Monday, December 10, 2018

Albert Boisseau Home Burned

One never knows what one will find while browsing through old newspapers. Today, while looking through old issues of the Richmond Enquirer via an online platform, I happened on a report "FROM PETERSBURG" in the Friday, October 7, 1864 edition. In it are mentioned some activities related to the Battle of Peebles Farm, which occurred as part of Gen. Grant's Fifth Offensive at Petersburg (Sept. 30-Oct.2, 1864).

During the fighting, which ranged over a few miles, the Union army's V and IX Corps pushed back the Confederates and established a new line of earthen fortifications just a couple of stones throws south of where Pamplin Historical Park is today.

Part of the property where this action occurred was owned by Dr. Albert Boisseau, son of Tudor Hall plantation patriarch, William E. Boisseau, and brother of Tudor Hall's war-time owner, Joseph G. Boisseau. During the engagement, Dr. Boisseau's home happened to be between the lines and was probably used as cover for sharpshooters/skirmishers on both sides as the battle raged back and forth.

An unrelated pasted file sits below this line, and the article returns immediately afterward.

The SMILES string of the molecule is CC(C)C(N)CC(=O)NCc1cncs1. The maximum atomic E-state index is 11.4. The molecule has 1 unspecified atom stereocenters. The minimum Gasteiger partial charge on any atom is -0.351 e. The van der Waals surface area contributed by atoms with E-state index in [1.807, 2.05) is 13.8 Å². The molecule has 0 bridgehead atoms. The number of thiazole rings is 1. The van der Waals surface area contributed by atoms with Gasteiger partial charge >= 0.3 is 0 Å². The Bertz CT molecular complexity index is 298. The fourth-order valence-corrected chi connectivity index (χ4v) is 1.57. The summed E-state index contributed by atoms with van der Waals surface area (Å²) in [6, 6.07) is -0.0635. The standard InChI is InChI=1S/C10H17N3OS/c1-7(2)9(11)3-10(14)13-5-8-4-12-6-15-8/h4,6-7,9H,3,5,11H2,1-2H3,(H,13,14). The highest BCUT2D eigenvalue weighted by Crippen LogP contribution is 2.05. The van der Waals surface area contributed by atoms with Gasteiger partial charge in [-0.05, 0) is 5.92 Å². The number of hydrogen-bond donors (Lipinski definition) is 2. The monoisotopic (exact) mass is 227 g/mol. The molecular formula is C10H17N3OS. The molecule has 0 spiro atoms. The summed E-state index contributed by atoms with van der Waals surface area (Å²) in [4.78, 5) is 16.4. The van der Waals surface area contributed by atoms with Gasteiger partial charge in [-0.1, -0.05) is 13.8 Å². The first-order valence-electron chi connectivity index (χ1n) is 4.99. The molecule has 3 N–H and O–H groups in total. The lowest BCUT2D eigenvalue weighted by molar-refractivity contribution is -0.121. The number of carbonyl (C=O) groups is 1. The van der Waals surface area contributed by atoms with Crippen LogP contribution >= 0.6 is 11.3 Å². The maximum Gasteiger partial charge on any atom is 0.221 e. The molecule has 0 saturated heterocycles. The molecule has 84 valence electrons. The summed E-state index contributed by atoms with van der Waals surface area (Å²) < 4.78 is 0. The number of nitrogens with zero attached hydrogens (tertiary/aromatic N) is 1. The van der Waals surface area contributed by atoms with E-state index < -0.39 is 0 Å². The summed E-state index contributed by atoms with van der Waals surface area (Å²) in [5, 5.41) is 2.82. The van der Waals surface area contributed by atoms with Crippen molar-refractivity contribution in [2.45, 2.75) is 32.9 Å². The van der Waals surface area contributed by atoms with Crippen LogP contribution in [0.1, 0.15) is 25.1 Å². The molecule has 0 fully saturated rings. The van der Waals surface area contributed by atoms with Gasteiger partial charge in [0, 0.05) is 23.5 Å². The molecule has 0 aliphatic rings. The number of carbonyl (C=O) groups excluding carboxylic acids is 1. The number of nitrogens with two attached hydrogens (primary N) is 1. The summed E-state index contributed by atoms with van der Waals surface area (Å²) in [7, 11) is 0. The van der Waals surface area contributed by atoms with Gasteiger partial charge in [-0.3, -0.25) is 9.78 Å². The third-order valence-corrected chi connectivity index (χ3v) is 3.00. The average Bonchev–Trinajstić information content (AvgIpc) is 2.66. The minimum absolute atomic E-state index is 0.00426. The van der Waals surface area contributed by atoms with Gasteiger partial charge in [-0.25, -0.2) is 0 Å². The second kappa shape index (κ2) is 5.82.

According to this article, Dr. Boisseau's house was burned on Tuesday, October 4, during "several small skirmishes" that occurred after the main fighting had ended. I had always assumed that it was burned during the days of the main battle. It is also interesting, but not particularly surprising, that the report states that the home was vandalized before it was burned. Houses and outbuildings were often dismantled for materials used to erect fortifications, and or winter quarters.

I will be looking for other pieces of evidence to corroborate this particular report, but I have no reason to doubt its validity at this point.

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